Research in Adolescent Idiopathic Scoliosis

Distal Junctional Kyphosis of Adolescent Idiopathic Thoracic Curves Following Anterior or Posterior Instrumented Fusion: Incidence, Risk Factors, and Prevention

Lowe, Thomas G. MD; Lenke, Lawrence MD; Betz, Randal MD; Newton, Peter MD; Clements, David MD; Haher, Thomas MD; Crawford, Alvin MD; Letko, Lynn MD; Wilson, Lucas A. BSME

Study Design. This is a retrospective multicenter analysis of a subset of 375 patients with thoracic adolescent idiopathic scoliosis (AIS) treated with either anterior (238) or posterior (137) fusion with preoperative or postoperative distal junctional kyphosis (DJK) ≥10°.

Objectives. To determine the incidence of DJK before and after surgery in patients with AIS undergoing either anterior or posterior thoracic fusion, and provide recommendations for prevention.

Summary of Background Data. DJK following surgical treatment for AIS may result in pain, imbalance, and unacceptable deformity. The true incidence of DJK following selective anterior or posterior instrumentation and fusion is unknown, as are “risk factors” for its development.

Methods. Mean age at surgery was 14.4 years (range 9.1–20.9) in the anterior group and 14.7 years (range 10.2–20.7) in the posterior. Analysis included the Cobb and instrumented levels of the thoracic curves, and sagittal measurements, all on preoperative and 2-year follow-up standing 36-in radiographs.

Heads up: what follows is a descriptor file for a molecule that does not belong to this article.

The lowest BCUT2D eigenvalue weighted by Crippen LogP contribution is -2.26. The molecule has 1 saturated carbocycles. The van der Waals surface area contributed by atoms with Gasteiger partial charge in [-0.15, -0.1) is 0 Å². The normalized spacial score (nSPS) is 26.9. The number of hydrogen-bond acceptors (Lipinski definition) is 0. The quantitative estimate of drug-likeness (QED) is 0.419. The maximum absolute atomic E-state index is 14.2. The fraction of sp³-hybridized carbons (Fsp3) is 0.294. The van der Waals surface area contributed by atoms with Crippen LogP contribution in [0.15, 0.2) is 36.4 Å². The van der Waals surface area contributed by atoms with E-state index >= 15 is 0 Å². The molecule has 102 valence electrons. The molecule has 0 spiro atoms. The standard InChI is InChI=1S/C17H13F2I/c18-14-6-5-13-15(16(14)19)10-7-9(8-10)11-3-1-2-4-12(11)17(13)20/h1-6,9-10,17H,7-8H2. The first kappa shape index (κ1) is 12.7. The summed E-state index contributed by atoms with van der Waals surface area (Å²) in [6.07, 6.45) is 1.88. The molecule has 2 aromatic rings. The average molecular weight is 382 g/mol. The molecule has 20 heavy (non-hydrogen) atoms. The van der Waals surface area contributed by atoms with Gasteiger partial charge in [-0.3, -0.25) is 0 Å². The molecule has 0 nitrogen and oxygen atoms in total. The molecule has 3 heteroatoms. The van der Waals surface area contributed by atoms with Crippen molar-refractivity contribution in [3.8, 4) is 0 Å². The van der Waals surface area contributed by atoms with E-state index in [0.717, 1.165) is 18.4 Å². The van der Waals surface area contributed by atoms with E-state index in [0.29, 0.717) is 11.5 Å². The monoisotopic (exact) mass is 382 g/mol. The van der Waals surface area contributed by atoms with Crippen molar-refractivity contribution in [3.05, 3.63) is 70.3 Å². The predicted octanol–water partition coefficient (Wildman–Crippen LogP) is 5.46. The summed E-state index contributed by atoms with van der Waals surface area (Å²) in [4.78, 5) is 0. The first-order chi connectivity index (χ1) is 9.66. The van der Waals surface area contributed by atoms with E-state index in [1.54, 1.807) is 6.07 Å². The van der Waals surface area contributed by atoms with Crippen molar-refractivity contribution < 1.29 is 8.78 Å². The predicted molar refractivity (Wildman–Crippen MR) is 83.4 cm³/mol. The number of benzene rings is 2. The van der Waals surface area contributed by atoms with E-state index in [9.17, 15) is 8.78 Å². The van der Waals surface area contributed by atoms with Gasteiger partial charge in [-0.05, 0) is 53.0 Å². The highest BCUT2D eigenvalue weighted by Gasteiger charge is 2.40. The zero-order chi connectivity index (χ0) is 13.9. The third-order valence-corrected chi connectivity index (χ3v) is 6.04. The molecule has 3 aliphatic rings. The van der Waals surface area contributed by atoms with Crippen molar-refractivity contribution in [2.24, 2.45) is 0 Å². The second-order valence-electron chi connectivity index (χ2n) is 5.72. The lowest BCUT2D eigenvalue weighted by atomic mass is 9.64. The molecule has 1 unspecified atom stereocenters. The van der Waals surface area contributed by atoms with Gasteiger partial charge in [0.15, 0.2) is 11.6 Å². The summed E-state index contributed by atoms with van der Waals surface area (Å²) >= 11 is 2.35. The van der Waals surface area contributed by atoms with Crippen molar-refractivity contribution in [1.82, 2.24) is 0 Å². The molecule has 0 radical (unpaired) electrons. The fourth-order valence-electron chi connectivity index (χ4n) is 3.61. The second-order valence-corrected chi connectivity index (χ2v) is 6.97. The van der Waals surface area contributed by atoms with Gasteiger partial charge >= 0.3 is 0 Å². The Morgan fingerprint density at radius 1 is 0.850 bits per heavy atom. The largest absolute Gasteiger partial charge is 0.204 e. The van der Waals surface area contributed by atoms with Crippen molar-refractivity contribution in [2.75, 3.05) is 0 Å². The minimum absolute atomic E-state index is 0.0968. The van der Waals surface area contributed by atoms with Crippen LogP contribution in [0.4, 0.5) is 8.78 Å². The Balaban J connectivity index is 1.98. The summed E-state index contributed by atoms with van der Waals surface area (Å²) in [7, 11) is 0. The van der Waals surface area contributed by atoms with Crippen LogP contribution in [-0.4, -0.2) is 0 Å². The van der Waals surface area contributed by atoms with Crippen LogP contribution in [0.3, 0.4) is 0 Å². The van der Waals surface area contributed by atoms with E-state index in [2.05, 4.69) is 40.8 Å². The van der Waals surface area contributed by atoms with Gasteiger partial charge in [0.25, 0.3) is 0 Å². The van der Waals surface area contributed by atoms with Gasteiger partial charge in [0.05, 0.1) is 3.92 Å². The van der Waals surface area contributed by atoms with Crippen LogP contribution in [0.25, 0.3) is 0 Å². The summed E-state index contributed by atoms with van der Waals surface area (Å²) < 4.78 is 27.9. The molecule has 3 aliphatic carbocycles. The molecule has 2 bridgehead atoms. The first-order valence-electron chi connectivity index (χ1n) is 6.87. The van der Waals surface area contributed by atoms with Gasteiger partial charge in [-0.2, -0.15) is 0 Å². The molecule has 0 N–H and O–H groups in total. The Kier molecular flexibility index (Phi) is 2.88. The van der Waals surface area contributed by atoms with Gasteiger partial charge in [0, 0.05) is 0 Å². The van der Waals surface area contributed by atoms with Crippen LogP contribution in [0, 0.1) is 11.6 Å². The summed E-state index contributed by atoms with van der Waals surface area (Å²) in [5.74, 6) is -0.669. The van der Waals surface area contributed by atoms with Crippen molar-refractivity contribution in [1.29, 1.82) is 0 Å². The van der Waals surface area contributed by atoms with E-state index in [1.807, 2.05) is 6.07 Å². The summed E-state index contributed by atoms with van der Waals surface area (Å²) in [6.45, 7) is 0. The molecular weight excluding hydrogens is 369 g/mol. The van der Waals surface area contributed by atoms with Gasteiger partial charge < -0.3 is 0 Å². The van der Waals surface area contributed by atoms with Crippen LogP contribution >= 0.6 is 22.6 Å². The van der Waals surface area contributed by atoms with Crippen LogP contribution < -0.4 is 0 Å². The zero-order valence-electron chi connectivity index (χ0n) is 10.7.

Results. In the anterior group, the incidence of preoperative DJK was 4.2%, and postoperative DJK was 7.1%. In the posterior group, the incidence of preoperative DJK was 5.0% and 14.6% after surgery. When postoperative DJK developed in the posterior group, mean postoperative T10–L2 was +17° kyphosis compared to +2° in the posterior group without DJK (P < 0.001). When postoperative DJK developed in the anterior group, mean postoperative T10–L2 was +12° kyphosis compared to +2° for the anterior group without DJK (P = 0.006). DJK was significantly more likely to occur in the posterior group if the Cobb was instrumented to less than Cobb +1 (P < 0.001).

Conclusions. It appears that both posterior and anterior instrumentation for thoracic curves must include the junctional level to prevent postoperative DJK when postoperative DJK is present. The presence of increased kyphosis after surgery in the T10–L2 region seen in both anterior and posterior groups that had postoperative DJK develop constitutes a “risk factor” for the development of DJK.


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Spine: 1 February 2006 – Volume 31 – Issue 3 – pp 299-302